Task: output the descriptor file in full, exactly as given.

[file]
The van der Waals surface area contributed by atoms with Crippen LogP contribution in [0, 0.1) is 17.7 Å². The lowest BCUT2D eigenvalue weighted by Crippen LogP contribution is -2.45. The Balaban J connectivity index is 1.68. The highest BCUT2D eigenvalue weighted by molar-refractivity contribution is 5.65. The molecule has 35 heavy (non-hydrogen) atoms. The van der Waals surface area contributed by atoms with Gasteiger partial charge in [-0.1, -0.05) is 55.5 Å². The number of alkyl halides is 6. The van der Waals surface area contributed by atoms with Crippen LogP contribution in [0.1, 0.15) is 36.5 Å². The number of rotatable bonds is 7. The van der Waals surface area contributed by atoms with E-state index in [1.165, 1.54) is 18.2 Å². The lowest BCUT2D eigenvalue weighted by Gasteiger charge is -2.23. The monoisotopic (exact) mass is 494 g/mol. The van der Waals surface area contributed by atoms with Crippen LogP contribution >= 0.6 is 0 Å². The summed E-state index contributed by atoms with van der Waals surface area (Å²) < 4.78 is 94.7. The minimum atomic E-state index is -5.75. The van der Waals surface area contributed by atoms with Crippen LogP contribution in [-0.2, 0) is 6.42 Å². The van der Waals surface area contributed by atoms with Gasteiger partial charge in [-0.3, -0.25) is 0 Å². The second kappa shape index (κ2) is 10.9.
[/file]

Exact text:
The van der Waals surface area contributed by atoms with Crippen LogP contribution in [0, 0.1) is 17.7 Å². The lowest BCUT2D eigenvalue weighted by Crippen LogP contribution is -2.45. The Balaban J connectivity index is 1.68. The highest BCUT2D eigenvalue weighted by molar-refractivity contribution is 5.65. The molecule has 35 heavy (non-hydrogen) atoms. The van der Waals surface area contributed by atoms with Gasteiger partial charge in [-0.1, -0.05) is 55.5 Å². The number of alkyl halides is 6. The van der Waals surface area contributed by atoms with Crippen LogP contribution in [0.1, 0.15) is 36.5 Å². The number of rotatable bonds is 7. The van der Waals surface area contributed by atoms with E-state index in [1.165, 1.54) is 18.2 Å². The lowest BCUT2D eigenvalue weighted by Gasteiger charge is -2.23. The monoisotopic (exact) mass is 494 g/mol. The van der Waals surface area contributed by atoms with Crippen LogP contribution >= 0.6 is 0 Å². The summed E-state index contributed by atoms with van der Waals surface area (Å²) < 4.78 is 94.7. The minimum atomic E-state index is -5.75. The van der Waals surface area contributed by atoms with Crippen LogP contribution in [-0.2, 0) is 6.42 Å². The van der Waals surface area contributed by atoms with Gasteiger partial charge in [-0.3, -0.25) is 0 Å². The second kappa shape index (κ2) is 10.9.